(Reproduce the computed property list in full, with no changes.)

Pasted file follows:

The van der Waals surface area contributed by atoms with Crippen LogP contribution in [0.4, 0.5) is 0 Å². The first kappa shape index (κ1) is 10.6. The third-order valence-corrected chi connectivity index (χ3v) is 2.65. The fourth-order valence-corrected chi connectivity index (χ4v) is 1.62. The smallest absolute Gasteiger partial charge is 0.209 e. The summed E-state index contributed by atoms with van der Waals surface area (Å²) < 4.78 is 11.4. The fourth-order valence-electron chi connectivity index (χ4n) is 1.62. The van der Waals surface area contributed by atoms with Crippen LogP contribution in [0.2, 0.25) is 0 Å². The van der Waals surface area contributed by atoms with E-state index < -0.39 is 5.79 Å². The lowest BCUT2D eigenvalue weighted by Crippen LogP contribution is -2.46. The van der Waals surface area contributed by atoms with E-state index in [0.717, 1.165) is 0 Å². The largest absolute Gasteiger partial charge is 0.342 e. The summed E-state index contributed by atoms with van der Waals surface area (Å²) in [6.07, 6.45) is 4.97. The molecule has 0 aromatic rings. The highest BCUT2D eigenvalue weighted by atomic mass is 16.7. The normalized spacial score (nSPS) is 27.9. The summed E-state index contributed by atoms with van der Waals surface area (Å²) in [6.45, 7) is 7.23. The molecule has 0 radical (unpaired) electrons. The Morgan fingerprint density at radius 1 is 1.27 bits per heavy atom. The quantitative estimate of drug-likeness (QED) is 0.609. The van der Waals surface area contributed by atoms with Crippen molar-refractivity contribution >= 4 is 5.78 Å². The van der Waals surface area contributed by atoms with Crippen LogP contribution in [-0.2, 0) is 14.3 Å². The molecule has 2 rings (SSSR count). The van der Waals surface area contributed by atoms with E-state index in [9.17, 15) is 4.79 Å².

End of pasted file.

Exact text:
The van der Waals surface area contributed by atoms with Crippen LogP contribution in [0.4, 0.5) is 0 Å². The first kappa shape index (κ1) is 10.6. The third-order valence-corrected chi connectivity index (χ3v) is 2.65. The fourth-order valence-corrected chi connectivity index (χ4v) is 1.62. The smallest absolute Gasteiger partial charge is 0.209 e. The summed E-state index contributed by atoms with van der Waals surface area (Å²) < 4.78 is 11.4. The fourth-order valence-electron chi connectivity index (χ4n) is 1.62. The van der Waals surface area contributed by atoms with Crippen LogP contribution in [0.2, 0.25) is 0 Å². The van der Waals surface area contributed by atoms with E-state index < -0.39 is 5.79 Å². The lowest BCUT2D eigenvalue weighted by Crippen LogP contribution is -2.46. The van der Waals surface area contributed by atoms with E-state index in [0.717, 1.165) is 0 Å². The largest absolute Gasteiger partial charge is 0.342 e. The summed E-state index contributed by atoms with van der Waals surface area (Å²) in [6.07, 6.45) is 4.97. The molecule has 0 aromatic rings. The highest BCUT2D eigenvalue weighted by atomic mass is 16.7. The normalized spacial score (nSPS) is 27.9. The summed E-state index contributed by atoms with van der Waals surface area (Å²) in [6.45, 7) is 7.23. The molecule has 0 radical (unpaired) electrons. The Morgan fingerprint density at radius 1 is 1.27 bits per heavy atom. The quantitative estimate of drug-likeness (QED) is 0.609. The van der Waals surface area contributed by atoms with Crippen molar-refractivity contribution >= 4 is 5.78 Å². The van der Waals surface area contributed by atoms with Crippen LogP contribution in [-0.2, 0) is 14.3 Å². The molecule has 2 rings (SSSR count). The van der Waals surface area contributed by atoms with E-state index in [9.17, 15) is 4.79 Å².